Separate security hype from reality

September 2013 Surveillance, Perimeter Security, Alarms & Intruder Detection, Infrastructure

Peter Turvey
Peter Turvey

Wireless networks have been labelled as generally insecure, supported by all sorts of horror stories on the Internet and even mainstream press. Hi-Tech Security Solutions spoke to Peter Turvey and Nick Ehrke from Radwin SA to find out how insecure wireless really is.

Turvey is quick to point out that we generally lump all wireless communications in the same basket as public WiFi access. This is a mistake as the WiFi you access at a coffee shop or the airport is designed to be widely available to as many people as possible. These networks are designed for easy access, making them somewhat insecure by design.

When looking at wireless networks used for transmitting business data and, specifically to the security industry, video surveillance, Turvey explains that these systems are not WiFi and run on different protocols and frequencies.

“Radwin’s technology was designed for use in the Israeli military,” explains Turvey. “It needed to be secure, have a longer range than WiFi and be reliable enough to use in situations where loss of communications or hacking could lead to a loss of life. These systems are built to reliably support high throughput in harsh conditions.”

This need for secure communications led to the security settings being hardware encoded to ensure they can’t be changed. For example, Turvey says that when setting up a (non-WiFi) wireless connection, you don’t broadcast the network’s existence and ask people to log on. In Radwin’s case, the systems can be set up so that only a specific Radwin device will speak to another specific Radwin device based on each one’s Mac addresses. The communication is also encrypted.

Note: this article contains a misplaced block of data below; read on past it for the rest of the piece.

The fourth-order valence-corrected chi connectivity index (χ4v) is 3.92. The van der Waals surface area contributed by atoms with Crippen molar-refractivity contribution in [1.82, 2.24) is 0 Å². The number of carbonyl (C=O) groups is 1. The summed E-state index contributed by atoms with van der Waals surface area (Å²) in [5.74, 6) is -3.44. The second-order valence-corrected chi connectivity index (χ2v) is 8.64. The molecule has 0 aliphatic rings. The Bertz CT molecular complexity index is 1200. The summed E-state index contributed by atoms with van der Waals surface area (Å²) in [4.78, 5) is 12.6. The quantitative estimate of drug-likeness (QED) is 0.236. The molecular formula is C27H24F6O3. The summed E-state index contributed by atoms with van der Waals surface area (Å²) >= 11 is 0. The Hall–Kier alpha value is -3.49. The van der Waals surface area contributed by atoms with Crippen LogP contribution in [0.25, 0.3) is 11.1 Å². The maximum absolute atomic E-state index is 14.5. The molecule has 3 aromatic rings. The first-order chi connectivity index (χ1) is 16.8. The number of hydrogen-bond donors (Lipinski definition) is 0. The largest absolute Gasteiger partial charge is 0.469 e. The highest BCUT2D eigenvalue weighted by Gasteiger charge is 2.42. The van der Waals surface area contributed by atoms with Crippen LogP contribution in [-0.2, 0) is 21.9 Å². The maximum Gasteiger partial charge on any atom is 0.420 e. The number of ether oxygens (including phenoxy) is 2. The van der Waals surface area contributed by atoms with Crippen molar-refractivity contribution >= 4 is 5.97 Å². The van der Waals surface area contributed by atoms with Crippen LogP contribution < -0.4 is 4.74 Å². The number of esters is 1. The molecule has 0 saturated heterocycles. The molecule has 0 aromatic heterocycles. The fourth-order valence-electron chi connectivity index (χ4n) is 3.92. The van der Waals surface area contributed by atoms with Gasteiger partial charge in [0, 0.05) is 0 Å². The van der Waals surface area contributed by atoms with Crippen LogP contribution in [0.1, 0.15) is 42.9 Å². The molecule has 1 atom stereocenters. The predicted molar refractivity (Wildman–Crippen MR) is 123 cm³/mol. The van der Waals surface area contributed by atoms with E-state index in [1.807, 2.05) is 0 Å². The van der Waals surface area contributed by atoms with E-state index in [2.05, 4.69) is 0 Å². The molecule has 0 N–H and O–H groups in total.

This means that even if someone does find the network, the device will reject any communications from non-specified devices. Using the Mac address means that even if a hacker is using a Radwin device, if it does not have the specified Mac address (or addresses), it will be excluded from the network until an administrator physically adds the new address.

This is even more secure than cabled networks. If you plug a laptop into an Ethernet port at a company, you almost always automatically have access to the first layer of the network as the end point synchronises automatically. For most people this means nothing, but for a hacker with time and skills it’s a starting point. You can’t even get that far on secure wireless networks.

Radwin’s southern African sales director, Nick Ehrke says that the wireless option is finding more acceptance in areas where traditional cabling is impossible, unsightly or even inconvenient. An example is in residential estates where digging up the streets is unpopular. It also avoids problems of cutting cables, either by accident or intentionally, while permitting high throughput for high definition and megapixel cameras.

The benefits of wireless are self evident. Ehrke notes that the wireless cameras on some of Cape Town’s highways have reduced the average response time to accidents from around 20 minutes to about two. Safe City projects are also looking to wireless surveillance links because some city leaders understand that if they can provide a safe environment they will attract businesses and consumers, who will contribute to the city’s tax coffers. Additionally, wireless systems are quicker to deploy without digging up the streets.

Of course, in some smaller companies or private residences, WiFi might be the better choice when networking cameras. However, in these scenarios there are generally a limited number of cameras and constant HD viewing is not a necessity. Even in this scenario, setting up the network securely will make it more difficult for people to find it and hack into it.